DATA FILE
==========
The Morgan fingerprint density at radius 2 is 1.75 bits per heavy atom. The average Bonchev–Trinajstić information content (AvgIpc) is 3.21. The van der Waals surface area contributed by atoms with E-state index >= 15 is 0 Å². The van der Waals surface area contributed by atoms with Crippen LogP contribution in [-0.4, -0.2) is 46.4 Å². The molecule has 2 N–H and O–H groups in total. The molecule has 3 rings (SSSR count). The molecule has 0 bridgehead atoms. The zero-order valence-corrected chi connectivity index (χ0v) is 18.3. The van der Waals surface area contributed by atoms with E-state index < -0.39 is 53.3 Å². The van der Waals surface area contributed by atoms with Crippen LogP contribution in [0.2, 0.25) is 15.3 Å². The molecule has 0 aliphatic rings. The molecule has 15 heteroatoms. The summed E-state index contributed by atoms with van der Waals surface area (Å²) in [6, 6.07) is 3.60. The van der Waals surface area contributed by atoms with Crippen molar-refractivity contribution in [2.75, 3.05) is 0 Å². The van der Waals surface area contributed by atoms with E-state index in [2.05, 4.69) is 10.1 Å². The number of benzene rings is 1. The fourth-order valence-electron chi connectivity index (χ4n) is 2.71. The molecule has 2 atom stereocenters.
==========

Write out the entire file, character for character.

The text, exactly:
The Morgan fingerprint density at radius 2 is 1.75 bits per heavy atom. The average Bonchev–Trinajstić information content (AvgIpc) is 3.21. The van der Waals surface area contributed by atoms with E-state index >= 15 is 0 Å². The van der Waals surface area contributed by atoms with Crippen LogP contribution in [-0.4, -0.2) is 46.4 Å². The molecule has 2 N–H and O–H groups in total. The molecule has 3 rings (SSSR count). The molecule has 0 bridgehead atoms. The zero-order valence-corrected chi connectivity index (χ0v) is 18.3. The van der Waals surface area contributed by atoms with E-state index < -0.39 is 53.3 Å². The van der Waals surface area contributed by atoms with Crippen LogP contribution in [0.2, 0.25) is 15.3 Å². The molecule has 0 aliphatic rings. The molecule has 15 heteroatoms. The summed E-state index contributed by atoms with van der Waals surface area (Å²) in [6, 6.07) is 3.60. The van der Waals surface area contributed by atoms with Crippen molar-refractivity contribution in [2.75, 3.05) is 0 Å². The van der Waals surface area contributed by atoms with E-state index in [2.05, 4.69) is 10.1 Å². The number of benzene rings is 1. The fourth-order valence-electron chi connectivity index (χ4n) is 2.71. The molecule has 2 atom stereocenters.